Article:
Teach your children well

I always thought of myself as a generous person. I have a list of charities that I donate to annually, and I respond to all kinds of stray petitions throughout the year. Then I got laid off and discovered that what I really am, is a fair-weather contributor. Last year, I cut several of my annual contributions in half, sponsored only one friend in the Pan-Mass Challenge instead of two, and hardened my heart against the General Israel Orphans Home. Rather than feel good about what I gave, I feel ashamed about what I didn’t give.

While my loss of salary doesn’t create a financial hardship for my family per se, it’s hard to ignore the fact that it does substantially reduce our combined income; hard for me, anyway, not my better half. He continues to donate to his chosen charities generously. He doesn’t think we give enough; cutting back on my giving is not something he encourages.

Some of the wealthiest Americans, like Mark Zuckerberg, Bill Gates, and Warren Buffett, have signed ‘The Giving Pledge.’ They’ve agreed to give away half their wealth. That’s mighty impressive. Of course, most of their wealth is ‘on paper,’ and not the kind you spend at the supermarket. If Andrew and I gave away half of our wealth, it could jeopardize our ability to eat during retirement, or buy the dentures we’ll need to do it. Given that medical expenses are the single biggest cause of personal bankruptcies, how can you even know how much you’ll need to retire? Who’s to say that near the end I won’t be tin-cupping outside the General Israel Orphans Home to pay my medical bills?

I’m not trying to make excuses for my recent charitable parsimony, I’m trying to understand it. Apparently financial well-being is as much a state of mind as a reality. I’m confident that when my mind catches up to my reality, I’ll loosen the purse strings again.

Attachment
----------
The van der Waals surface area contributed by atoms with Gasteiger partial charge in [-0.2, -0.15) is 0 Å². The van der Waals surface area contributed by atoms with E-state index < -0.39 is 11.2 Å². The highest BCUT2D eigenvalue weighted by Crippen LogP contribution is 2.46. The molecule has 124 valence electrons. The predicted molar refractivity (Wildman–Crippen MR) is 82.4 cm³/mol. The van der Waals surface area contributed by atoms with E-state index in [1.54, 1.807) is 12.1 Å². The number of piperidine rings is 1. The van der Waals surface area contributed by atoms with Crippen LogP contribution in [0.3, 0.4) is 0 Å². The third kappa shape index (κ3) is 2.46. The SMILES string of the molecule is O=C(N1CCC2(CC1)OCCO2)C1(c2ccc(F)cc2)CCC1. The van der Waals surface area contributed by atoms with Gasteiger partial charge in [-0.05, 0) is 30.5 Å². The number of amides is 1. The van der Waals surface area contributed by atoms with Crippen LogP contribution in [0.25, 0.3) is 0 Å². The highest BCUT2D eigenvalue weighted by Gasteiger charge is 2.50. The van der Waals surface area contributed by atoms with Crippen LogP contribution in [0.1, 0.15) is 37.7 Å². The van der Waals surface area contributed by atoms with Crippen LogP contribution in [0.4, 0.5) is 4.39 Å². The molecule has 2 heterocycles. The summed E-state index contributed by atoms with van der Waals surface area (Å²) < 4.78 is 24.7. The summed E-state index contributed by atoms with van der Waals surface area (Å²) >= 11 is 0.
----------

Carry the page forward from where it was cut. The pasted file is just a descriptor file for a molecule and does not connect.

In the meantime, our daughter’s allowance is provided with the following caveats: twenty-five percent has to go into long term savings, and twenty-five percent has to go to charity. She puts the money aside and makes her charitable donation at the end of the year. This past year, she had enough to buy a pig through Heifer International. (Pigs provide, “…a valuable source of protein, income from the sale of offspring and manure to nourish crops and soil and increase crop yields.”) Our hope is that charitable giving becomes a habit for her, even if some years all she can afford is a flock of chicks.

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One response to “Teach your children well

  1. What a wonderful lesson you’re teaching your daughter. I’ve asked my kids to donate their allowance during each December to the poor or to use the $ to buy gifts for Toys for Tots. But I may consider your way. They already put 1/4 of their income into savings.

    Don’t beat yourself up. I’m sure when you start getting paid to write you’ll go back to contributing more to charity.

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